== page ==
Federal scientists recommend easing marijuana restrictions

Marijuana is not as risky or as prone to abuse as other strictly controlled substances and has potential medical benefits and should therefore be removed from the nation’s most restrictive drug category, federal scientists have concluded.

The recommendations are contained in a 250-page scientific review provided to Matthew Zorn, a texas lawyer who sued Health and Human Services officials over its post and posted it online Friday night. An HHS official confirmed the authenticity of the document.

The records shed light for the first time on the thinking of federal health officials who are considering a momentous change. The agencies involved have not commented publicly on their discussions over what amounts to a reconsideration of marijuana at the federal level.

Since 1970, marijuana has been considered a Schedule I drug, a category that also includes heroin. Schedule I drugs have no medical use and have a high potential for abuse, and carry severe criminal penalties under federal traffic laws.

The documents show that scientists at the Food and Drug Administration and the National Institute on Drug Abuse have recommended that the DEA list marijuana as a Schedule III drug, along with ketamine and testosterone, which are available by prescription. medical.

The review by federal scientists found that although marijuana is the most frequently abused illicit drug, it “does not produce serious outcomes compared to Schedule I or II drugs.”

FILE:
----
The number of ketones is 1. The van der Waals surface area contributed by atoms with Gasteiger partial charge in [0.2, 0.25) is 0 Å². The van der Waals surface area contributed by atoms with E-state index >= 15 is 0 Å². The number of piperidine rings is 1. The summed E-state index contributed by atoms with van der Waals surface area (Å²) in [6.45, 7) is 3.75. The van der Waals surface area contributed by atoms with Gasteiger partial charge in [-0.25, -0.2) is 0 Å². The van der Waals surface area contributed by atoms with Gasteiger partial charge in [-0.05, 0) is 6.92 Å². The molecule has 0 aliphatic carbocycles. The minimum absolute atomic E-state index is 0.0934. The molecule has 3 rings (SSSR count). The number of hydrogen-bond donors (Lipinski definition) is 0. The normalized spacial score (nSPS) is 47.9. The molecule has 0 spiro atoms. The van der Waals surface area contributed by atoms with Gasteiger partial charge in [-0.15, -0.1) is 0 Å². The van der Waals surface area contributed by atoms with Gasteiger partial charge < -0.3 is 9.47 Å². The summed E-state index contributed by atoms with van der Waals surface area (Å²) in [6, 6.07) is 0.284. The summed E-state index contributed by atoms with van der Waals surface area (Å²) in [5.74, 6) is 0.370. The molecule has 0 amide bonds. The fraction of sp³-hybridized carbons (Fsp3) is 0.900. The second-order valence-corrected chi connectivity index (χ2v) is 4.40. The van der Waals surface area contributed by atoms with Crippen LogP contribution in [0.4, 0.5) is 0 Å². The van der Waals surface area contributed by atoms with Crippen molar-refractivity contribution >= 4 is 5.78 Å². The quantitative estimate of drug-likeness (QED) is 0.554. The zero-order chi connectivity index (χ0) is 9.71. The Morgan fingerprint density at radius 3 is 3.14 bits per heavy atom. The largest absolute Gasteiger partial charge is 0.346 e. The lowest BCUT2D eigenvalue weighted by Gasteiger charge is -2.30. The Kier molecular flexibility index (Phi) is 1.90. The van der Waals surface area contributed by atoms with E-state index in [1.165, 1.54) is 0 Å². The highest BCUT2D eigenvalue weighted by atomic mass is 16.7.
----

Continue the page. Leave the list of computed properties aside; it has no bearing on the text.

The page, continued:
Marijuana abuse leads to physical dependence, the analysis noted, and some people develop psychological dependence. “But the likelihood of serious outcomes is low,” the review concluded.

The review also said there is some “scientific support” for therapeutic uses of marijuana, including the treatment of anorexia, pain, and nausea and vomiting related to chemotherapy.

Federal officials cautioned that their analysis was not intended to suggest that they had established the safety and effectiveness of marijuana in a way that would support FDA approval, only that the data supported some medical uses of marijuana.

These conclusions apparently led the FDA to break with decades of precedent last August and advise the DEA to recategorize marijuana, a move first reported by Bloomberg News.

That recommendation is being considered by the DEA, which is expected to formally announce its decision within a few months. The reclassification will be subject to public comment and debate before it is final.